Battle, England (1066 AD)
The Battle of Hastings was the pivotal engagement of the Norman conquest of England during the Middle Ages. Fought in 1066, it also marked the last successful invasion of England, a feat not repeated in nearly a thousand years. The battle was followed swiftly by the occupation of London, after which most of the rest of England fell in the ensuing decade. It is also one of the best depicted battles of the Middle Ages, as made famous by the Bayeux Tapestry. As a result of the Norman victory, William I (the Conqueror) of Normandy established a new kingdom and royal dynasty that lives on day in the present British monarchy.
Like much of the rest of Western Europe, the isle of Great Britain had endured wave after wave of invaders since ancient times, including the Romans, Danes, Saxons and others. Generally, following a few decades of conquest and pillaging, each wave of invaders was ultimately absorbed into the populace, only to turn around and face a new onslaught. By the 11th century, the ruling Saxons had long been assimilated, and it was their turn to defend their island kingdom against invaders.
In 1066 it was the turn of the Normans. The Normans, which were the last and greatest wave of Viking invaders from Scandinavia, had long since established a powerful realm in northern France centered around Caen. According to some sources, William, Duke of Normandy, had been promised the crown of England by his relative Edward the Confessor. Upon Edward’s death the kingship of England was seized by Harold II, and William decided to contest this through force of arms.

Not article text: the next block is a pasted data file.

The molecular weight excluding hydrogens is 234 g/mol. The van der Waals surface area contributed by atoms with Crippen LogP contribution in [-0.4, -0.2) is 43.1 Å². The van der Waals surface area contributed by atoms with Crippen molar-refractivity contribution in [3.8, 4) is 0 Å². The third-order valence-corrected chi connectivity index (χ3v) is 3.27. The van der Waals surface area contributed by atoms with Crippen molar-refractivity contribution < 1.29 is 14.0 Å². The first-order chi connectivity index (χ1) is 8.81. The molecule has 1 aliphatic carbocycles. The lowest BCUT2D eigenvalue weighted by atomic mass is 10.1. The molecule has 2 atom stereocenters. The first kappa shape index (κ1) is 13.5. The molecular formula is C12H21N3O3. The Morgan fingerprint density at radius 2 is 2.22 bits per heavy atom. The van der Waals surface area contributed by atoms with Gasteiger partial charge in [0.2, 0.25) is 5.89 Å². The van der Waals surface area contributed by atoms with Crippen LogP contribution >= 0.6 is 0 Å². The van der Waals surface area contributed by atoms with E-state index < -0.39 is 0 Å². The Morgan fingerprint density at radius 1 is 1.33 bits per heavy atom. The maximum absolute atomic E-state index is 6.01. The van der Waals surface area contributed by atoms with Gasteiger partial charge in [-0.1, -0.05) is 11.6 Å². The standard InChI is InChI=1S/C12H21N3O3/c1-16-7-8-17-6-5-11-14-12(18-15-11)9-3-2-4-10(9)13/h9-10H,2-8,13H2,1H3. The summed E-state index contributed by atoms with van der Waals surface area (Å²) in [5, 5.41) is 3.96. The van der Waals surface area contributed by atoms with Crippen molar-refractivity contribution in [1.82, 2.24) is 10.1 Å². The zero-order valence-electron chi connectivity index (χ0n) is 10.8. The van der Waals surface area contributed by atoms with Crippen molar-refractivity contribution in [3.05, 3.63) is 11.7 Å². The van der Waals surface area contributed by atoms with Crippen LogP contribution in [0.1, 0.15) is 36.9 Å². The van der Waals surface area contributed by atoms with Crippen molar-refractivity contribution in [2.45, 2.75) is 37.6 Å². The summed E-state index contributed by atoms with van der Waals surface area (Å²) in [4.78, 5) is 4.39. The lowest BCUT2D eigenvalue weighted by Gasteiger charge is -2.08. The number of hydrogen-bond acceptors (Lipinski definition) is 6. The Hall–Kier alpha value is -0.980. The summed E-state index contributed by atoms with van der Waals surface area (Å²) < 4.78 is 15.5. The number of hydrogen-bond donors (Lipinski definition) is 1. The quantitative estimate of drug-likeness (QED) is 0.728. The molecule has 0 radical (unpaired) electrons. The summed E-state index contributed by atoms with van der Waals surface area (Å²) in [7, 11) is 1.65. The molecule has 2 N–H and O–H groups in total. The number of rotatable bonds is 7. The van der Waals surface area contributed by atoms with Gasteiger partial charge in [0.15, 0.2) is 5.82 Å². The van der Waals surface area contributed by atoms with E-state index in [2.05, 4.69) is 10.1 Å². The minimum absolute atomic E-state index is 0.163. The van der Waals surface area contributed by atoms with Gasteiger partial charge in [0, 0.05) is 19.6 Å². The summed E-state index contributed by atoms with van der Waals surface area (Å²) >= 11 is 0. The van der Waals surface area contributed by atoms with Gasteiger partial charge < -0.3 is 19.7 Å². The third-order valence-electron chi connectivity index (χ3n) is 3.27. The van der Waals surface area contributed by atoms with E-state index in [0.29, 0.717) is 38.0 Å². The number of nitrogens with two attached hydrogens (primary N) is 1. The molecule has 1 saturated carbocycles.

Thanks to a Viking raid that distracted the Saxons, the Normans landed in England unopposed in September 1066. It took several weeks for the Harold to rally and move his forces. Unfortunately, due to the major battles that they had already recently fought, the Saxons were in poor shape to face the Normans. The two sides met on the road to London just outside of the city of Hastings on October 14, 1066. Despite being tired from fighting and forced marches, the Saxons held a strong defensive position on better ground, and were well armed and ready when the Normans arrived.
At first it seemed as though the Saxons would carry the day. After failing to overcome the defenses, the Normans were forced to retreat. The overzealous Saxons broke ranks and chased them down the hill. However, William rallied his troops, turned and slaughtered the pursuing enemy. The surviving and exhausted Saxons were not able to mount an effective defense, and by the end of the day were driven from the field. London, effectively unprotected, fell shortly afterward, securing the kingship for William and his successors to the present day.
In honor of their victory at Hastings, the Normans constructed Battle Abbey supposedly on the spot where the Saxon king Harold was killed by an arrow. The abbey grounds have become the centerpiece of most visits to the battlefield, and are home to a visitor center and museum dedicated to the battle. A stone marker commemorates the site of Harold’s death. Most of the rest of the abbey are now in ruins, though the surrounding hill where the battle took place is still a pristine site.
The Hastings Battlefield is actually located in the small town of Battle just outside of the city of Hastings approximately fifty miles southeast of London. The opening hours of the abbey vary widely seasonally, though it is generally open weekends from 10:00am to 4:00pm. The cost of admission is L7.50. Web: www.english-heritage.org.uk/daysout/properties/1066 (official website)